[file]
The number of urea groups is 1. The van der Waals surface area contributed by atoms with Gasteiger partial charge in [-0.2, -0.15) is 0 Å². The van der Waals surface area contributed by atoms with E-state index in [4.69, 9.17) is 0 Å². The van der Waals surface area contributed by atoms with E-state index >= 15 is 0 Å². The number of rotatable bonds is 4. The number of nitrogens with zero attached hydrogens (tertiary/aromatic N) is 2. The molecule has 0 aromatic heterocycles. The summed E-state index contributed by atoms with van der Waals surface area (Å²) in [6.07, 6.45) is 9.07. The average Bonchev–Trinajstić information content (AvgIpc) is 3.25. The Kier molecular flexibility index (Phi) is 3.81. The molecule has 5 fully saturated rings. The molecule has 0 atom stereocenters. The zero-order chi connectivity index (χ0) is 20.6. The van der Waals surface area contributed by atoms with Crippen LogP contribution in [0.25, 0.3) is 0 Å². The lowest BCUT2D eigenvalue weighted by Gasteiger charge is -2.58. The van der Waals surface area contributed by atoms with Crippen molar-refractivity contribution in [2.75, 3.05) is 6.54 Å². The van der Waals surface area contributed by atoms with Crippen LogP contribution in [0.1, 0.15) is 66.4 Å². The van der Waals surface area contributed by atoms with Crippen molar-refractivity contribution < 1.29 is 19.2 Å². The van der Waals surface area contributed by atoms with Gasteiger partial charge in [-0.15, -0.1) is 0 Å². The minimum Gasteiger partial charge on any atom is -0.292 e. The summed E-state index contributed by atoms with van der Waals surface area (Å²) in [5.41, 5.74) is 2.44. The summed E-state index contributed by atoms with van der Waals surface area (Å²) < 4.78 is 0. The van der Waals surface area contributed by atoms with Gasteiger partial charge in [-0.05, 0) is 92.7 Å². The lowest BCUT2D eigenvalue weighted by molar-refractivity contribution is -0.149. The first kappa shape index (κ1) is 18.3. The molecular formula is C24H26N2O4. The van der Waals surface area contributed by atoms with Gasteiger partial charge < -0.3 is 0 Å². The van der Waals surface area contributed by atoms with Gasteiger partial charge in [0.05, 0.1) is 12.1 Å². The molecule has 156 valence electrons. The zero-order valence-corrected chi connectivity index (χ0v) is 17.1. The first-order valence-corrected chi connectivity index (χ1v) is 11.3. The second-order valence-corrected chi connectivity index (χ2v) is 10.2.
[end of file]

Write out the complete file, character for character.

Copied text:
The number of urea groups is 1. The van der Waals surface area contributed by atoms with Gasteiger partial charge in [-0.2, -0.15) is 0 Å². The van der Waals surface area contributed by atoms with E-state index in [4.69, 9.17) is 0 Å². The van der Waals surface area contributed by atoms with E-state index >= 15 is 0 Å². The number of rotatable bonds is 4. The number of nitrogens with zero attached hydrogens (tertiary/aromatic N) is 2. The molecule has 0 aromatic heterocycles. The summed E-state index contributed by atoms with van der Waals surface area (Å²) in [6.07, 6.45) is 9.07. The average Bonchev–Trinajstić information content (AvgIpc) is 3.25. The Kier molecular flexibility index (Phi) is 3.81. The molecule has 5 fully saturated rings. The molecule has 0 atom stereocenters. The zero-order chi connectivity index (χ0) is 20.6. The van der Waals surface area contributed by atoms with Crippen LogP contribution in [0.25, 0.3) is 0 Å². The lowest BCUT2D eigenvalue weighted by Gasteiger charge is -2.58. The van der Waals surface area contributed by atoms with Crippen molar-refractivity contribution in [2.75, 3.05) is 6.54 Å². The van der Waals surface area contributed by atoms with Crippen LogP contribution in [0.1, 0.15) is 66.4 Å². The van der Waals surface area contributed by atoms with Crippen molar-refractivity contribution < 1.29 is 19.2 Å². The van der Waals surface area contributed by atoms with Gasteiger partial charge in [-0.15, -0.1) is 0 Å². The minimum Gasteiger partial charge on any atom is -0.292 e. The summed E-state index contributed by atoms with van der Waals surface area (Å²) in [5.41, 5.74) is 2.44. The summed E-state index contributed by atoms with van der Waals surface area (Å²) < 4.78 is 0. The van der Waals surface area contributed by atoms with Gasteiger partial charge in [-0.05, 0) is 92.7 Å². The lowest BCUT2D eigenvalue weighted by molar-refractivity contribution is -0.149. The first kappa shape index (κ1) is 18.3. The molecular formula is C24H26N2O4. The van der Waals surface area contributed by atoms with Gasteiger partial charge < -0.3 is 0 Å². The van der Waals surface area contributed by atoms with Gasteiger partial charge in [0.05, 0.1) is 12.1 Å². The molecule has 156 valence electrons. The zero-order valence-corrected chi connectivity index (χ0v) is 17.1. The first-order valence-corrected chi connectivity index (χ1v) is 11.3. The second-order valence-corrected chi connectivity index (χ2v) is 10.2.